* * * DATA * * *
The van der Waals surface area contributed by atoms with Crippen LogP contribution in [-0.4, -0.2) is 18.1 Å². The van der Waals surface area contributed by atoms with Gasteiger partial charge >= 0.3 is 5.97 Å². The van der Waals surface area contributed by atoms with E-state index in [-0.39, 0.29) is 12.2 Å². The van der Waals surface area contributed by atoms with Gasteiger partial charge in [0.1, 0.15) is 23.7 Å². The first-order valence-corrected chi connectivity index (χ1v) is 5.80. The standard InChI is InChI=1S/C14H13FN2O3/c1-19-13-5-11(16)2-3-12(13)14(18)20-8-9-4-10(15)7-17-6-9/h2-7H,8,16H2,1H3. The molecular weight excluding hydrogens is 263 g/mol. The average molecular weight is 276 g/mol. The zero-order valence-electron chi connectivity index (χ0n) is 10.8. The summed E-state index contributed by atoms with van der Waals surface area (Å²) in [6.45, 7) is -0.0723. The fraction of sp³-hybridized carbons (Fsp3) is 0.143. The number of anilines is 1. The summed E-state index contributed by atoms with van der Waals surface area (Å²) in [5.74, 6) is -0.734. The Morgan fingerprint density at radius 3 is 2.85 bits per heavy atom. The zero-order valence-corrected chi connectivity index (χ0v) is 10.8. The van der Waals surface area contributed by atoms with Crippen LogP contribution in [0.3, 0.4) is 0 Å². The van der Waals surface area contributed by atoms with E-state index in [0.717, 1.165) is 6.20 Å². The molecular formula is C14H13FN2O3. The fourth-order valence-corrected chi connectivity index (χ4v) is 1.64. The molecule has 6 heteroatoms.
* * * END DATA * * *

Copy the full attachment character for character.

The van der Waals surface area contributed by atoms with Crippen LogP contribution in [-0.4, -0.2) is 18.1 Å². The van der Waals surface area contributed by atoms with Gasteiger partial charge >= 0.3 is 5.97 Å². The van der Waals surface area contributed by atoms with E-state index in [-0.39, 0.29) is 12.2 Å². The van der Waals surface area contributed by atoms with Gasteiger partial charge in [0.1, 0.15) is 23.7 Å². The first-order valence-corrected chi connectivity index (χ1v) is 5.80. The standard InChI is InChI=1S/C14H13FN2O3/c1-19-13-5-11(16)2-3-12(13)14(18)20-8-9-4-10(15)7-17-6-9/h2-7H,8,16H2,1H3. The molecular weight excluding hydrogens is 263 g/mol. The average molecular weight is 276 g/mol. The zero-order valence-electron chi connectivity index (χ0n) is 10.8. The summed E-state index contributed by atoms with van der Waals surface area (Å²) in [6.45, 7) is -0.0723. The fraction of sp³-hybridized carbons (Fsp3) is 0.143. The number of anilines is 1. The summed E-state index contributed by atoms with van der Waals surface area (Å²) in [5.74, 6) is -0.734. The Morgan fingerprint density at radius 3 is 2.85 bits per heavy atom. The zero-order valence-corrected chi connectivity index (χ0v) is 10.8. The van der Waals surface area contributed by atoms with Crippen LogP contribution in [0.3, 0.4) is 0 Å². The van der Waals surface area contributed by atoms with E-state index in [0.717, 1.165) is 6.20 Å². The molecular formula is C14H13FN2O3. The fourth-order valence-corrected chi connectivity index (χ4v) is 1.64. The molecule has 6 heteroatoms.